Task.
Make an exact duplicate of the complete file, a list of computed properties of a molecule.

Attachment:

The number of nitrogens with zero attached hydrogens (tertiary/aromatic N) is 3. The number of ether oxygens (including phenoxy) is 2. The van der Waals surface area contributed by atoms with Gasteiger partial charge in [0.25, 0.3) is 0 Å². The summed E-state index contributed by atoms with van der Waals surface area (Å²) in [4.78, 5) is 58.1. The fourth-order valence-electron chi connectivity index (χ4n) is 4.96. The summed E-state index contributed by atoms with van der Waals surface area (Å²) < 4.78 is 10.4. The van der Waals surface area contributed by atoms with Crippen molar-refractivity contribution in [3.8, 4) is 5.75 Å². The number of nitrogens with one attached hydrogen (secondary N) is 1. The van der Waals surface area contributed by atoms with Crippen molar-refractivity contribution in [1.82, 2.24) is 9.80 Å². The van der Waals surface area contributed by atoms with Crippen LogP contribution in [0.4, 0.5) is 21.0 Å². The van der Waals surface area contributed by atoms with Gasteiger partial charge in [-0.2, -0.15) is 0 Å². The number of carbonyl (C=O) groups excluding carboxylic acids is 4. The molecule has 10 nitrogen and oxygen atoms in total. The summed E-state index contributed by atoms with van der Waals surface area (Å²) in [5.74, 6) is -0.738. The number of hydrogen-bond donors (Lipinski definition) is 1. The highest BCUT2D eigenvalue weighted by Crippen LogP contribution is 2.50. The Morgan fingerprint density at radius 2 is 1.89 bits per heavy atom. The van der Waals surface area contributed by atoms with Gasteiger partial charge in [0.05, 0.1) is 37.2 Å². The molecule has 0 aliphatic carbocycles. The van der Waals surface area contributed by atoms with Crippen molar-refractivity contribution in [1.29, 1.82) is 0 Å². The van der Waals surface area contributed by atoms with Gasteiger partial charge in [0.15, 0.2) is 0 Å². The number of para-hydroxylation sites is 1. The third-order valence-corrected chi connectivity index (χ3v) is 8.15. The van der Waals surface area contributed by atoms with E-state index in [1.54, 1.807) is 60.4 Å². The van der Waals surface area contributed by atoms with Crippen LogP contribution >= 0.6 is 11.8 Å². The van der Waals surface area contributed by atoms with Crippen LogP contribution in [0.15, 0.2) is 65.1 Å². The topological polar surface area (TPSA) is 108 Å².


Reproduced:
The number of nitrogens with zero attached hydrogens (tertiary/aromatic N) is 3. The number of ether oxygens (including phenoxy) is 2. The van der Waals surface area contributed by atoms with Gasteiger partial charge in [0.25, 0.3) is 0 Å². The summed E-state index contributed by atoms with van der Waals surface area (Å²) in [4.78, 5) is 58.1. The fourth-order valence-electron chi connectivity index (χ4n) is 4.96. The summed E-state index contributed by atoms with van der Waals surface area (Å²) < 4.78 is 10.4. The van der Waals surface area contributed by atoms with Crippen molar-refractivity contribution in [3.8, 4) is 5.75 Å². The number of nitrogens with one attached hydrogen (secondary N) is 1. The van der Waals surface area contributed by atoms with Crippen molar-refractivity contribution in [1.82, 2.24) is 9.80 Å². The van der Waals surface area contributed by atoms with Crippen LogP contribution in [0.4, 0.5) is 21.0 Å². The van der Waals surface area contributed by atoms with Gasteiger partial charge in [-0.2, -0.15) is 0 Å². The number of carbonyl (C=O) groups excluding carboxylic acids is 4. The molecule has 10 nitrogen and oxygen atoms in total. The summed E-state index contributed by atoms with van der Waals surface area (Å²) in [5.74, 6) is -0.738. The number of hydrogen-bond donors (Lipinski definition) is 1. The highest BCUT2D eigenvalue weighted by Crippen LogP contribution is 2.50. The Morgan fingerprint density at radius 2 is 1.89 bits per heavy atom. The van der Waals surface area contributed by atoms with Gasteiger partial charge in [0.05, 0.1) is 37.2 Å². The molecule has 0 aliphatic carbocycles. The van der Waals surface area contributed by atoms with Crippen molar-refractivity contribution in [1.29, 1.82) is 0 Å². The van der Waals surface area contributed by atoms with Gasteiger partial charge in [0.15, 0.2) is 0 Å². The number of para-hydroxylation sites is 1. The third-order valence-corrected chi connectivity index (χ3v) is 8.15. The van der Waals surface area contributed by atoms with E-state index in [1.54, 1.807) is 60.4 Å². The van der Waals surface area contributed by atoms with Crippen LogP contribution >= 0.6 is 11.8 Å². The van der Waals surface area contributed by atoms with Crippen LogP contribution in [0.15, 0.2) is 65.1 Å². The topological polar surface area (TPSA) is 108 Å².